Optimizing breast pocket irrigation: An in vitro study and clinical implications

William P. Adams, W. Chad H Conner, Fritz E. Barton, Rod J. Rohrich

Research output: Contribution to journalArticle

93 Citations (Scopus)

Abstract

Subclinical infections have been implicated in the etiology of capsular contracture. Intraoperatively, breast pocket irrigation with povidone-iodine or other antibiotic solutions has been popularized; however, detrimental effects on wound healing for these agents have been reported and their efficacy against common organisms found around breast implants has not been studied. The purpose of this study was to compare the in vitro efficacy of serial dilutions of povidone-iodine and two double antibiotic solutions DAB-1 (gentamicin/polymyxin B) and DAB-2 (gentamicin/cefazolin), against organisms most commonly found around breast implants. In phase I trials, serial dilutions of povidone-iodine and DAB were combined 1:1 with cultures of five common organisms found around implants. In phase II, povidone-iodine was serially diluted in DAB-1 rather than saline. In phase III, povidone-iodine was serially diluted with DAB-2. Efficacy for all phases was determined by plating the mixture onto agar plates and incubating at 37°C for 48 hours. Povidoneiodine was 100 percent effective at a dilution of 12.5% against Staphylococcus epidermidis and 25% against Staphylococcus aureus but relatively ineffective against Escherichia coli and Pseudomonas; DAB-1 was found to be ineffective against S. epidermidis but effective against S. aureus, Propionibacterium aches, E. coli, and Pseudomonas. In phase II trials, a concentration of 12.5% povidone-iodine in DAB was effective at killing all experimental bacteria. In phase III trials, 10% povidone-iodine in DAB-2 was effective at killing all bacteria tested. In conclusion, to maximize bacterial control of common breast implant organisms and to minimize the detrimental effects on wound healing, 10% povidone-iodine in gentamycin/cefazolin may be used with excellent results and its use clinically may reduce the incidence of capsular contracture.

Original languageEnglish (US)
Pages (from-to)334-338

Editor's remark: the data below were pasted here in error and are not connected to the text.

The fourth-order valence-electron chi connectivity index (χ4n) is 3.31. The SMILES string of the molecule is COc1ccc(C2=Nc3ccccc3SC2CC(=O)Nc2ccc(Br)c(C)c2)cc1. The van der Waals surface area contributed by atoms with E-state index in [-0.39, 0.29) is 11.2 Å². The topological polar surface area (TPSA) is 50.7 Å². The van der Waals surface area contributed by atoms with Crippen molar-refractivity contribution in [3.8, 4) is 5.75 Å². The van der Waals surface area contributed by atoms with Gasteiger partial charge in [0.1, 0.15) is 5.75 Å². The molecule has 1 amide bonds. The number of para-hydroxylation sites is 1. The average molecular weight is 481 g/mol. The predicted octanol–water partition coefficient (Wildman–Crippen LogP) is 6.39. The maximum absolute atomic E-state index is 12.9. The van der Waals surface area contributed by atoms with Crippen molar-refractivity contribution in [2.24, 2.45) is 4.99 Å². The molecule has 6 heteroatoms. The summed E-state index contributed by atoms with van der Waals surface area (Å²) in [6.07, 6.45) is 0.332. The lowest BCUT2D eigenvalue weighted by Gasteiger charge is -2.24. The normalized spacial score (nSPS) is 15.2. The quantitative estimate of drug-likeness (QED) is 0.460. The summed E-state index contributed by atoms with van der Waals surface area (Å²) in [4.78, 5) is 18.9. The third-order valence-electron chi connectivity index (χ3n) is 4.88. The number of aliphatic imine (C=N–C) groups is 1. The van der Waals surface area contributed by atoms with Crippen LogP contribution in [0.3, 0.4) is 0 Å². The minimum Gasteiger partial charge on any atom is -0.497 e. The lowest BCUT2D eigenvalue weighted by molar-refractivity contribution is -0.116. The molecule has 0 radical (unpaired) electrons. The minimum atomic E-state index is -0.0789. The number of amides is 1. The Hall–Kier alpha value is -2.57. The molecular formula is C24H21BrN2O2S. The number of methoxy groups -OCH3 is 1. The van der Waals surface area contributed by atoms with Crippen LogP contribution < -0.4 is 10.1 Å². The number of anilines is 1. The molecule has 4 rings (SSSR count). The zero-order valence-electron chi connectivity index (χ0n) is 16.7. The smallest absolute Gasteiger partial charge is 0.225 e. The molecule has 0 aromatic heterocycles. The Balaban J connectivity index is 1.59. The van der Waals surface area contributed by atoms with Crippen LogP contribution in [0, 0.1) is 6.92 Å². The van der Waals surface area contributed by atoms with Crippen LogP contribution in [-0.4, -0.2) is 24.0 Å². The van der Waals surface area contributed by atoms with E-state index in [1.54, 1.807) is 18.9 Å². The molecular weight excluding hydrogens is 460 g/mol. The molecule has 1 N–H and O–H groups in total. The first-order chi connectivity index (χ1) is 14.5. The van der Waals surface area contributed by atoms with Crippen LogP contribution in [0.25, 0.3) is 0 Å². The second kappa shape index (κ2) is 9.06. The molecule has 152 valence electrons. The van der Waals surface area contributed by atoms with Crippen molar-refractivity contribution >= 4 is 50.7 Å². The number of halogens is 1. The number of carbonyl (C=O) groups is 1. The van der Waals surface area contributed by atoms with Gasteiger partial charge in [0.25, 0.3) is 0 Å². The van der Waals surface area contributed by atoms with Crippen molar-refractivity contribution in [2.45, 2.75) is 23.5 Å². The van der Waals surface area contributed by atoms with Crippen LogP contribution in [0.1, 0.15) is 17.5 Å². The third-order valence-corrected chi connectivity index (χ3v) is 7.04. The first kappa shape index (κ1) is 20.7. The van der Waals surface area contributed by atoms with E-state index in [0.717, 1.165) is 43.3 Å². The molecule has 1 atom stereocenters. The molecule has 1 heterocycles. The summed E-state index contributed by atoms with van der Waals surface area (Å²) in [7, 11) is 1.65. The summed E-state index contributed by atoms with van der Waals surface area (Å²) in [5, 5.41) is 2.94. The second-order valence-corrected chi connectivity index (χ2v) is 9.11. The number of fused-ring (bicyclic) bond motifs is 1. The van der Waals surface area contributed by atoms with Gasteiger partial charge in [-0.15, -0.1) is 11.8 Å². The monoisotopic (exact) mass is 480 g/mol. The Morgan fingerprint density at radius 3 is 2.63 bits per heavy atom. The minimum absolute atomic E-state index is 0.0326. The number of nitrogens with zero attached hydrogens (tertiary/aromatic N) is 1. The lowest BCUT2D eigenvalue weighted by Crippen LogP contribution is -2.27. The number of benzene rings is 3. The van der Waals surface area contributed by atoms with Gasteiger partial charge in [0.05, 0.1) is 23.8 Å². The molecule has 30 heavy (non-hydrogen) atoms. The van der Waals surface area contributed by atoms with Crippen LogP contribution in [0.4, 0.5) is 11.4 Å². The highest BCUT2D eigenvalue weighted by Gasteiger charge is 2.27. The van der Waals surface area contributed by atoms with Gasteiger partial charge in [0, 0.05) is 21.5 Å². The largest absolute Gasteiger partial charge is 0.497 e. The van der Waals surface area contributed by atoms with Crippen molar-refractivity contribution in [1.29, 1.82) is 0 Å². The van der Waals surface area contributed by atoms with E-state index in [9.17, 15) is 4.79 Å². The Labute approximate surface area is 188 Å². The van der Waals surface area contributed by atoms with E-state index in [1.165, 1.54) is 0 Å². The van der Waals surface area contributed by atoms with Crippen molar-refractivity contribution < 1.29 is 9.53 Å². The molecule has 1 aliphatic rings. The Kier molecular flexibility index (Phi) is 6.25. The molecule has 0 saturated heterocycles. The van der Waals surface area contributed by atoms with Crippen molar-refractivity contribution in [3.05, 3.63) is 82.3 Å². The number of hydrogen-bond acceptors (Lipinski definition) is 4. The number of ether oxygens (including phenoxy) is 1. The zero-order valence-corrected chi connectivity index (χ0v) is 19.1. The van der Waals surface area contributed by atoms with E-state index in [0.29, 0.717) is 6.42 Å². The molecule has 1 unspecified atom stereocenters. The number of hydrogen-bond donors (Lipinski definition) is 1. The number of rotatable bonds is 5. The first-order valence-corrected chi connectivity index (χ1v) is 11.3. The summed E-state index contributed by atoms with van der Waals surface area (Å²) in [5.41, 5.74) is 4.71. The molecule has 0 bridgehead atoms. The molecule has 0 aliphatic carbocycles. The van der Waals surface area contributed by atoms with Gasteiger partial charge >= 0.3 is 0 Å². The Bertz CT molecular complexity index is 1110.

Number of pages5
JournalPlastic and Reconstructive Surgery
Volume105
Issue number1
StatePublished - Jan 2000

Fingerprint

Povidone-Iodine
Breast
Breast Implants
Cefazolin
Staphylococcus epidermidis
Contracture
Pseudomonas
Gentamicins
Wound Healing
Staphylococcus aureus
Polymyxins
Propionibacterium
Escherichia coli
Anti-Bacterial Agents
Bacteria
Asymptomatic Infections
In Vitro Techniques
Clinical Studies
Agar
Pain

ASJC Scopus subject areas

  • Surgery

Cite this

Optimizing breast pocket irrigation : An in vitro study and clinical implications. / Adams, William P.; Conner, W. Chad H; Barton, Fritz E.; Rohrich, Rod J.

In: Plastic and Reconstructive Surgery, Vol. 105, No. 1, 01.2000, p. 334-338.

Research output: Contribution to journalArticle

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abstract = "Subclinical infections have been implicated in the etiology of capsular contracture. Intraoperatively, breast pocket irrigation with povidone-iodine or other antibiotic solutions has been popularized; however, detrimental effects on wound healing for these agents have been reported and their efficacy against common organisms found around breast implants has not been studied. The purpose of this study was to compare the in vitro efficacy of serial dilutions of povidone-iodine and two double antibiotic solutions DAB-1 (gentamicin/polymyxin B) and DAB-2 (gentamicin/cefazolin), against organisms most commonly found around breast implants. In phase I trials, serial dilutions of povidone-iodine and DAB were combined 1:1 with cultures of five common organisms found around implants. In phase II, povidone-iodine was serially diluted in DAB-1 rather than saline. In phase III, povidone-iodine was serially diluted with DAB-2. Efficacy for all phases was determined by plating the mixture onto agar plates and incubating at 37°C for 48 hours. Povidoneiodine was 100 percent effective at a dilution of 12.5{\%} against Staphylococcus epidermidis and 25{\%} against Staphylococcus aureus but relatively ineffective against Escherichia coli and Pseudomonas; DAB-1 was found to be ineffective against S. epidermidis but effective against S. aureus, Propionibacterium aches, E. coli, and Pseudomonas. In phase II trials, a concentration of 12.5{\%} povidone-iodine in DAB was effective at killing all experimental bacteria. In phase III trials, 10{\%} povidone-iodine in DAB-2 was effective at killing all bacteria tested. In conclusion, to maximize bacterial control of common breast implant organisms and to minimize the detrimental effects on wound healing, 10{\%} povidone-iodine in gentamycin/cefazolin may be used with excellent results and its use clinically may reduce the incidence of capsular contracture.",
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